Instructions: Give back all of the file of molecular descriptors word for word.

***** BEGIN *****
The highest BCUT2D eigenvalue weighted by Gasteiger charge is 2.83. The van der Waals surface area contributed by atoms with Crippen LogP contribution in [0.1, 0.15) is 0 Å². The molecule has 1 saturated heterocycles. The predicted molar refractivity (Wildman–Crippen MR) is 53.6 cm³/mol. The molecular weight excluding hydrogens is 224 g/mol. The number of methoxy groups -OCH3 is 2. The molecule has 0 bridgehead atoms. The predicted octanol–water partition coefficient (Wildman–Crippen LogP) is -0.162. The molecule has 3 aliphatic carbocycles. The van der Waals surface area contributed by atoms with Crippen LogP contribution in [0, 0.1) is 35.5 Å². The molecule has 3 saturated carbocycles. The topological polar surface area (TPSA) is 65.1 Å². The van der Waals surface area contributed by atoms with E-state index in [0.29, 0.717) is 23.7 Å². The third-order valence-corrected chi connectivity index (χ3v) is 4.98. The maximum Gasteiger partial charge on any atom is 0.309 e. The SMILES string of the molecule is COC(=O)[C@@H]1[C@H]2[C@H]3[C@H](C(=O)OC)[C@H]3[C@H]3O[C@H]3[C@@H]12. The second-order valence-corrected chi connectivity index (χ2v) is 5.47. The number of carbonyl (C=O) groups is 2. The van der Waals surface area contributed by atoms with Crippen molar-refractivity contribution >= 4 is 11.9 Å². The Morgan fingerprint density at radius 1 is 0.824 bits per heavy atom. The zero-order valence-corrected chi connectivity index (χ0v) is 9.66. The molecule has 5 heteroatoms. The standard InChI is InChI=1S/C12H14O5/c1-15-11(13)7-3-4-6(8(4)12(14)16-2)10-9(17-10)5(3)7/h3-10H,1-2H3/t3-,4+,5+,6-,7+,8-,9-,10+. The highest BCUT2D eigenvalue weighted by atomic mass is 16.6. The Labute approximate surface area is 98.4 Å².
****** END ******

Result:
The highest BCUT2D eigenvalue weighted by Gasteiger charge is 2.83. The van der Waals surface area contributed by atoms with Crippen LogP contribution in [0.1, 0.15) is 0 Å². The molecule has 1 saturated heterocycles. The predicted molar refractivity (Wildman–Crippen MR) is 53.6 cm³/mol. The molecular weight excluding hydrogens is 224 g/mol. The number of methoxy groups -OCH3 is 2. The molecule has 0 bridgehead atoms. The predicted octanol–water partition coefficient (Wildman–Crippen LogP) is -0.162. The molecule has 3 aliphatic carbocycles. The van der Waals surface area contributed by atoms with Crippen LogP contribution in [0, 0.1) is 35.5 Å². The molecule has 3 saturated carbocycles. The topological polar surface area (TPSA) is 65.1 Å². The van der Waals surface area contributed by atoms with E-state index in [0.29, 0.717) is 23.7 Å². The third-order valence-corrected chi connectivity index (χ3v) is 4.98. The maximum Gasteiger partial charge on any atom is 0.309 e. The SMILES string of the molecule is COC(=O)[C@@H]1[C@H]2[C@H]3[C@H](C(=O)OC)[C@H]3[C@H]3O[C@H]3[C@@H]12. The second-order valence-corrected chi connectivity index (χ2v) is 5.47. The number of carbonyl (C=O) groups is 2. The van der Waals surface area contributed by atoms with Crippen molar-refractivity contribution >= 4 is 11.9 Å². The Morgan fingerprint density at radius 1 is 0.824 bits per heavy atom. The zero-order valence-corrected chi connectivity index (χ0v) is 9.66. The molecule has 5 heteroatoms. The standard InChI is InChI=1S/C12H14O5/c1-15-11(13)7-3-4-6(8(4)12(14)16-2)10-9(17-10)5(3)7/h3-10H,1-2H3/t3-,4+,5+,6-,7+,8-,9-,10+. The highest BCUT2D eigenvalue weighted by atomic mass is 16.6. The Labute approximate surface area is 98.4 Å².